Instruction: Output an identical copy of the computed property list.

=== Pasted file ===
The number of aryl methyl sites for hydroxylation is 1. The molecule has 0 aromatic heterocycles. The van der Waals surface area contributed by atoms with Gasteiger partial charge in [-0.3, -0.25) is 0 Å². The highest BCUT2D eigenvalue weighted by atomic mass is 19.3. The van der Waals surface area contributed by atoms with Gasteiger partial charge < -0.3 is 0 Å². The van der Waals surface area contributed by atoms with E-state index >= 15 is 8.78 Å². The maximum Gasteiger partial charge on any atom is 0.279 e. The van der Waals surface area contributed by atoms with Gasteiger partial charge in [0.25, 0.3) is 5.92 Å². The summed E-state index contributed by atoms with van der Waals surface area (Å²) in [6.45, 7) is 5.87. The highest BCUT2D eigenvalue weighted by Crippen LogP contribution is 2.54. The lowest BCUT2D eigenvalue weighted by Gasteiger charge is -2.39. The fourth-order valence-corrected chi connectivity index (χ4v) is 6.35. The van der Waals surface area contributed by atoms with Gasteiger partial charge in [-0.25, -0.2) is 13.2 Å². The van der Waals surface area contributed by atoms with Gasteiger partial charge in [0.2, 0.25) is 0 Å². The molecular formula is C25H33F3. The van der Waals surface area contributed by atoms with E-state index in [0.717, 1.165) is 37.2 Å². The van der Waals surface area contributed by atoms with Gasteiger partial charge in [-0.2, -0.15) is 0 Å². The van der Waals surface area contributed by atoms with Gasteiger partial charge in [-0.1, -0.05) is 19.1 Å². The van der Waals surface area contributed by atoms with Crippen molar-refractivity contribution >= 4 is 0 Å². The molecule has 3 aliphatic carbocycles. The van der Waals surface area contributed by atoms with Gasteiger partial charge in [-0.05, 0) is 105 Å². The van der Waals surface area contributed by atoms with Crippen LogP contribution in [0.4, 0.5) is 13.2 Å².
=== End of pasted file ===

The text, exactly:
The number of aryl methyl sites for hydroxylation is 1. The molecule has 0 aromatic heterocycles. The van der Waals surface area contributed by atoms with Gasteiger partial charge in [-0.3, -0.25) is 0 Å². The highest BCUT2D eigenvalue weighted by atomic mass is 19.3. The van der Waals surface area contributed by atoms with Gasteiger partial charge < -0.3 is 0 Å². The van der Waals surface area contributed by atoms with E-state index >= 15 is 8.78 Å². The maximum Gasteiger partial charge on any atom is 0.279 e. The van der Waals surface area contributed by atoms with Gasteiger partial charge in [0.25, 0.3) is 5.92 Å². The summed E-state index contributed by atoms with van der Waals surface area (Å²) in [6.45, 7) is 5.87. The highest BCUT2D eigenvalue weighted by Crippen LogP contribution is 2.54. The lowest BCUT2D eigenvalue weighted by Gasteiger charge is -2.39. The fourth-order valence-corrected chi connectivity index (χ4v) is 6.35. The van der Waals surface area contributed by atoms with Gasteiger partial charge in [-0.25, -0.2) is 13.2 Å². The van der Waals surface area contributed by atoms with Gasteiger partial charge in [0.2, 0.25) is 0 Å². The molecular formula is C25H33F3. The van der Waals surface area contributed by atoms with E-state index in [0.717, 1.165) is 37.2 Å². The van der Waals surface area contributed by atoms with Gasteiger partial charge in [-0.2, -0.15) is 0 Å². The van der Waals surface area contributed by atoms with Gasteiger partial charge in [-0.1, -0.05) is 19.1 Å². The van der Waals surface area contributed by atoms with Crippen molar-refractivity contribution >= 4 is 0 Å². The molecule has 3 aliphatic carbocycles. The van der Waals surface area contributed by atoms with Gasteiger partial charge in [-0.05, 0) is 105 Å². The van der Waals surface area contributed by atoms with Crippen LogP contribution in [0.4, 0.5) is 13.2 Å².